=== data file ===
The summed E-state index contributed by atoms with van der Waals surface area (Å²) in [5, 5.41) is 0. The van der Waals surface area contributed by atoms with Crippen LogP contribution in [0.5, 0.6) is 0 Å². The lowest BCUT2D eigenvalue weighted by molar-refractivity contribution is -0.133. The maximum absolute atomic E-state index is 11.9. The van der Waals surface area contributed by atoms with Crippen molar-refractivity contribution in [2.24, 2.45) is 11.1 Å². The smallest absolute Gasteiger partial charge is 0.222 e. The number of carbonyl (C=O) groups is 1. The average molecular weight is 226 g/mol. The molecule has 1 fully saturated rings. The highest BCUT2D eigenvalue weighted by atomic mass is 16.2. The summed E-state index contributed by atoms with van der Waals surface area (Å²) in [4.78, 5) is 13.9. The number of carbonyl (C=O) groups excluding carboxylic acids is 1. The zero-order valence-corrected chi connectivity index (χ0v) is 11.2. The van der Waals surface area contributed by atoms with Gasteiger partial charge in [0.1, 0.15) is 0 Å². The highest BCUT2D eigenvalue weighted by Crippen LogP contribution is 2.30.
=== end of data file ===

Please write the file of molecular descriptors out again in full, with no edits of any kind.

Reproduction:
The summed E-state index contributed by atoms with van der Waals surface area (Å²) in [5, 5.41) is 0. The van der Waals surface area contributed by atoms with Crippen LogP contribution in [0.5, 0.6) is 0 Å². The lowest BCUT2D eigenvalue weighted by molar-refractivity contribution is -0.133. The maximum absolute atomic E-state index is 11.9. The van der Waals surface area contributed by atoms with Crippen molar-refractivity contribution in [2.24, 2.45) is 11.1 Å². The smallest absolute Gasteiger partial charge is 0.222 e. The number of carbonyl (C=O) groups is 1. The average molecular weight is 226 g/mol. The molecule has 1 fully saturated rings. The highest BCUT2D eigenvalue weighted by atomic mass is 16.2. The summed E-state index contributed by atoms with van der Waals surface area (Å²) in [4.78, 5) is 13.9. The number of carbonyl (C=O) groups excluding carboxylic acids is 1. The zero-order valence-corrected chi connectivity index (χ0v) is 11.2. The van der Waals surface area contributed by atoms with Gasteiger partial charge in [0.1, 0.15) is 0 Å². The highest BCUT2D eigenvalue weighted by Crippen LogP contribution is 2.30.